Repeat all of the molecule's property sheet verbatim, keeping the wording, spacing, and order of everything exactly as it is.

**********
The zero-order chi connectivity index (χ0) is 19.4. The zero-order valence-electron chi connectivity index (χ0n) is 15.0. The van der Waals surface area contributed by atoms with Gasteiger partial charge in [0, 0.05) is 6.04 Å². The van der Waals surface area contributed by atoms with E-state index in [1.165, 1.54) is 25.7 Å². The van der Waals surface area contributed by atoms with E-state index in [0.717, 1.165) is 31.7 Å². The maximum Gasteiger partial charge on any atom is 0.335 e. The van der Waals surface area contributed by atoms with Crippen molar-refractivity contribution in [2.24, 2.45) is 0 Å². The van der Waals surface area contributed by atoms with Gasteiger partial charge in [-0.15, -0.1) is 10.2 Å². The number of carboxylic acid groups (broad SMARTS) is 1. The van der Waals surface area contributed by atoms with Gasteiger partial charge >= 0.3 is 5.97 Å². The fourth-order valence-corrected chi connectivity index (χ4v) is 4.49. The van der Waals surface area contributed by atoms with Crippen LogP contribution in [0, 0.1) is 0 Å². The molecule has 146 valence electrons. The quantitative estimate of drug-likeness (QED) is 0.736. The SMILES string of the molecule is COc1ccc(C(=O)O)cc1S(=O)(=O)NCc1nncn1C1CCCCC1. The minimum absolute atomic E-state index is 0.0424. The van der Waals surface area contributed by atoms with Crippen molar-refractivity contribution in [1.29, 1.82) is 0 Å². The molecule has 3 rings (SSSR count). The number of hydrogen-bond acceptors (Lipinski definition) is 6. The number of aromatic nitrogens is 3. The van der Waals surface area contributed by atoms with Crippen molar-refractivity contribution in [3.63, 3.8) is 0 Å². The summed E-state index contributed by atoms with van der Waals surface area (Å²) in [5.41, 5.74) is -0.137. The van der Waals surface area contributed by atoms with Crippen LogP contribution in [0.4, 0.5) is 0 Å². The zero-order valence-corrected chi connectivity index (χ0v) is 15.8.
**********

The zero-order chi connectivity index (χ0) is 19.4. The zero-order valence-electron chi connectivity index (χ0n) is 15.0. The van der Waals surface area contributed by atoms with Gasteiger partial charge in [0, 0.05) is 6.04 Å². The van der Waals surface area contributed by atoms with E-state index in [1.165, 1.54) is 25.7 Å². The van der Waals surface area contributed by atoms with E-state index in [0.717, 1.165) is 31.7 Å². The maximum Gasteiger partial charge on any atom is 0.335 e. The van der Waals surface area contributed by atoms with Crippen molar-refractivity contribution in [2.24, 2.45) is 0 Å². The van der Waals surface area contributed by atoms with Gasteiger partial charge in [-0.15, -0.1) is 10.2 Å². The number of carboxylic acid groups (broad SMARTS) is 1. The van der Waals surface area contributed by atoms with Gasteiger partial charge >= 0.3 is 5.97 Å². The fourth-order valence-corrected chi connectivity index (χ4v) is 4.49. The van der Waals surface area contributed by atoms with Crippen LogP contribution in [0, 0.1) is 0 Å². The molecule has 146 valence electrons. The quantitative estimate of drug-likeness (QED) is 0.736. The SMILES string of the molecule is COc1ccc(C(=O)O)cc1S(=O)(=O)NCc1nncn1C1CCCCC1. The minimum absolute atomic E-state index is 0.0424. The van der Waals surface area contributed by atoms with Crippen molar-refractivity contribution in [1.29, 1.82) is 0 Å². The molecule has 3 rings (SSSR count). The number of hydrogen-bond acceptors (Lipinski definition) is 6. The number of aromatic nitrogens is 3. The van der Waals surface area contributed by atoms with Crippen molar-refractivity contribution in [3.63, 3.8) is 0 Å². The summed E-state index contributed by atoms with van der Waals surface area (Å²) in [5.41, 5.74) is -0.137. The van der Waals surface area contributed by atoms with Crippen LogP contribution in [0.4, 0.5) is 0 Å². The zero-order valence-corrected chi connectivity index (χ0v) is 15.8.